An entrepreneurial, market-oriented system has some downsides.
One of my tweets last week was, unlike most of my tweets, generally popular and well received by progressives. It made the point that one of the structural features of the American health care system is that it's a basic consumer business, which means giving people medicine that they don't really need can be very lucrative. Apparel companies want to sell you lots of clothing; American doctors and pharmaceutical companies want to sell you lots of treatment.
I don't think that's correct. America's lack of price controls means that companies have a strong incentive to deliver new treatments here first. And the fat margins they can achieve in the U.S. market clearly drive more investment in treatments than in a more typical system. Reformers often say we could compensate with other pro-innovation policy ideas, and I totally buy that — we could. But if we just cut out the money, there really would be less innovation.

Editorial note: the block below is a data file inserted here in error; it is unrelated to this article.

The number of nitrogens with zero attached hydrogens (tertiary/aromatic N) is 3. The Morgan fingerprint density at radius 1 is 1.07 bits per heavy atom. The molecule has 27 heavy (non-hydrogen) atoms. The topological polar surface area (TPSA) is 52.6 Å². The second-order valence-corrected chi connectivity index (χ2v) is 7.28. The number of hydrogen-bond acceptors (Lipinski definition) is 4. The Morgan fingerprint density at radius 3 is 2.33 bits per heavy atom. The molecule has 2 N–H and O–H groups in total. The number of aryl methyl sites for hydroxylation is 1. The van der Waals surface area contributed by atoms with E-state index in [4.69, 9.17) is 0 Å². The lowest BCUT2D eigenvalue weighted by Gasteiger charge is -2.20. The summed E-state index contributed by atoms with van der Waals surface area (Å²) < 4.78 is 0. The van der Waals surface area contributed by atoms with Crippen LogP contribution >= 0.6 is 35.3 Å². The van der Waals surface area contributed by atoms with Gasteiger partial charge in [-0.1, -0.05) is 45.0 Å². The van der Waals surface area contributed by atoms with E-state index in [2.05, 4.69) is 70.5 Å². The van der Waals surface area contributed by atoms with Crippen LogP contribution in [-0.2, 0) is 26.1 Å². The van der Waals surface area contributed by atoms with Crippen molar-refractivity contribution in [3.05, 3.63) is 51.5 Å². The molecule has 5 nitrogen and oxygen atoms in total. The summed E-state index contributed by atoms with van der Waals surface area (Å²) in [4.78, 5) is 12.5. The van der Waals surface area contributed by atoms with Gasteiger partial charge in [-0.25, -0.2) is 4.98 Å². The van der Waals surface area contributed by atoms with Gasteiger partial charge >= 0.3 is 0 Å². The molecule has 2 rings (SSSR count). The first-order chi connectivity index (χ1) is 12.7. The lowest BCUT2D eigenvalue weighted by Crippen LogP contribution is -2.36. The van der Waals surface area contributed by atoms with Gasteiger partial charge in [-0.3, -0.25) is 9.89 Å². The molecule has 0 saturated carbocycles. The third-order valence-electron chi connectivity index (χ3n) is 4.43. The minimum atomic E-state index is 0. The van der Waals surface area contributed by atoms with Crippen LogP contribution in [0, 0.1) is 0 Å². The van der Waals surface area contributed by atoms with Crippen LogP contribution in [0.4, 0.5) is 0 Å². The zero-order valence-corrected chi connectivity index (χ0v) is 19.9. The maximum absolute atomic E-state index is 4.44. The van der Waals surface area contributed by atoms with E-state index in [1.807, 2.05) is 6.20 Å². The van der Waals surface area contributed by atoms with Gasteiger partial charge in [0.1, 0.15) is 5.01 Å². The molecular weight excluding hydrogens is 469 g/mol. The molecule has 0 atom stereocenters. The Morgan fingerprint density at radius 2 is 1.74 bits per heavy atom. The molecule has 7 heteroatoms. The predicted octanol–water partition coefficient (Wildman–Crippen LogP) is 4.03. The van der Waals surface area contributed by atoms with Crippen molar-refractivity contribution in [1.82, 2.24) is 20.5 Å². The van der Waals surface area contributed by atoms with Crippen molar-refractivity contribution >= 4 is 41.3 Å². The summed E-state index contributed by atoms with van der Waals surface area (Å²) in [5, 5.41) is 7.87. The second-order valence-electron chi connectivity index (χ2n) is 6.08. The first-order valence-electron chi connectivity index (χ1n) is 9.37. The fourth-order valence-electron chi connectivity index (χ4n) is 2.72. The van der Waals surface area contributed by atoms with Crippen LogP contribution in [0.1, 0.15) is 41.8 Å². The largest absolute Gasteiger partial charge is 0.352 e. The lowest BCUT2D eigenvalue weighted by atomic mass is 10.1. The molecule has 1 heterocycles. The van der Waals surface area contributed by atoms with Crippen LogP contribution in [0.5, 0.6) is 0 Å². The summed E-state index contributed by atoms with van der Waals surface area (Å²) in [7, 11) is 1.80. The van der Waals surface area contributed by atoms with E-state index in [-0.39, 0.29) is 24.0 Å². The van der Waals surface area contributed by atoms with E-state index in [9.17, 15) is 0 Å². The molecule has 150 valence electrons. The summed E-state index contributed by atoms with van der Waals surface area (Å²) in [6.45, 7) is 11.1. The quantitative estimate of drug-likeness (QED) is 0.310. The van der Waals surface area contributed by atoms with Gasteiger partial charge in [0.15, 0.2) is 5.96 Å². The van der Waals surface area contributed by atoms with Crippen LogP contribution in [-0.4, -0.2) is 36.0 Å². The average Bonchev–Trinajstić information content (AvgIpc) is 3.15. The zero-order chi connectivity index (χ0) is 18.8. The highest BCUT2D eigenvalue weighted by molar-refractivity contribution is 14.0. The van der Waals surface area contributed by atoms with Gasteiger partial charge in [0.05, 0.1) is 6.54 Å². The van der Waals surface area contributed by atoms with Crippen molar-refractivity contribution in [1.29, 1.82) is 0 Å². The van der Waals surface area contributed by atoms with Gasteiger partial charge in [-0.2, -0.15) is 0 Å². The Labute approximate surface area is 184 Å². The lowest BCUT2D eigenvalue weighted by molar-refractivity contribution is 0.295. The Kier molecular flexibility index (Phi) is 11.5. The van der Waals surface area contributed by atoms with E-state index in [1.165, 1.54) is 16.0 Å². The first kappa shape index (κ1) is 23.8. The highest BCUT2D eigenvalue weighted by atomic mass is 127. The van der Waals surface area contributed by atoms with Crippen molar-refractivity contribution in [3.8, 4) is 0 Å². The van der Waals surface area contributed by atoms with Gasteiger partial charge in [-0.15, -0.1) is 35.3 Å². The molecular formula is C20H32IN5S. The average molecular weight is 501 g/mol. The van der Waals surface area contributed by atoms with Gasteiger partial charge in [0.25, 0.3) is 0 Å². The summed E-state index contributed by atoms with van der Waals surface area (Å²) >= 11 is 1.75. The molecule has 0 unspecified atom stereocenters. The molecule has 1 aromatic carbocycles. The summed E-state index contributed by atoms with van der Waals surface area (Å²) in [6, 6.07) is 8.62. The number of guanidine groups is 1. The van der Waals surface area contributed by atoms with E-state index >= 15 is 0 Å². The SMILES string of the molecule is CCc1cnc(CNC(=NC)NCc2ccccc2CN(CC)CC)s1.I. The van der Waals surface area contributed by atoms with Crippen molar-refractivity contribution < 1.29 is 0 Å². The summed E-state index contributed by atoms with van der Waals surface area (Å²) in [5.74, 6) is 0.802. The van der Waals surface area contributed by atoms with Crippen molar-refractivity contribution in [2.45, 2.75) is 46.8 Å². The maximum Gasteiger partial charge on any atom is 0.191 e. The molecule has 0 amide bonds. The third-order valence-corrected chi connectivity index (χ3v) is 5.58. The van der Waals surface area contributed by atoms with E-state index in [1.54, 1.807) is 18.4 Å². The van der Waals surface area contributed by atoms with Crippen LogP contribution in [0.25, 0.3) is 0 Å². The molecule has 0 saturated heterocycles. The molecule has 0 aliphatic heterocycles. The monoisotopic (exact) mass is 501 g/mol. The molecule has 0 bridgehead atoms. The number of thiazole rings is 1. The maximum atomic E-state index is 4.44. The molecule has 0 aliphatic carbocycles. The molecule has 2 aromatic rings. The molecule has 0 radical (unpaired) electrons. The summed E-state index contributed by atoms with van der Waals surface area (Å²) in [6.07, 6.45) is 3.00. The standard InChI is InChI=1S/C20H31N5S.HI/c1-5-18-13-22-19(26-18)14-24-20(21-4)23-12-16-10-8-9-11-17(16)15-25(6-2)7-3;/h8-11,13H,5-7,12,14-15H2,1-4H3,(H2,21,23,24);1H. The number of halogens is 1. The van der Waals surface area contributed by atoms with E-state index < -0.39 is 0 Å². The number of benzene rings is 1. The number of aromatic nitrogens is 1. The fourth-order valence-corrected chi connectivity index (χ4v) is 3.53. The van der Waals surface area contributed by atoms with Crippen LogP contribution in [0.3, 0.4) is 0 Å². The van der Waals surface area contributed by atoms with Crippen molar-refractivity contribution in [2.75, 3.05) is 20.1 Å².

And America's biomedical innovation is genuinely impressive. One of the mRNA vaccines against Covid-19 was developed by an American company and the other was a joint U.S.-German effort. Paxlovid, a highly effective and underutilized Covid-19 treatment, also comes from an American company. If a rich person in a poor country decides to fly somewhere to get some very expensive health care, the destination is typically the U.S. Our health care system has a lot of failings in terms of access for the poor, annoying bureaucracy, and creating financial insecurity for people with chronic ailments. It's also pretty obvious that health care is not actually the primary factor in population-level health, and that Americans suffer from unusually high rates of obesity, lethal violence, and car wrecks.
That innovation is valuable, and any reforms should preserve that value. This is one reason I'm very interested in finding ways to make it cheaper and faster to do clinical research.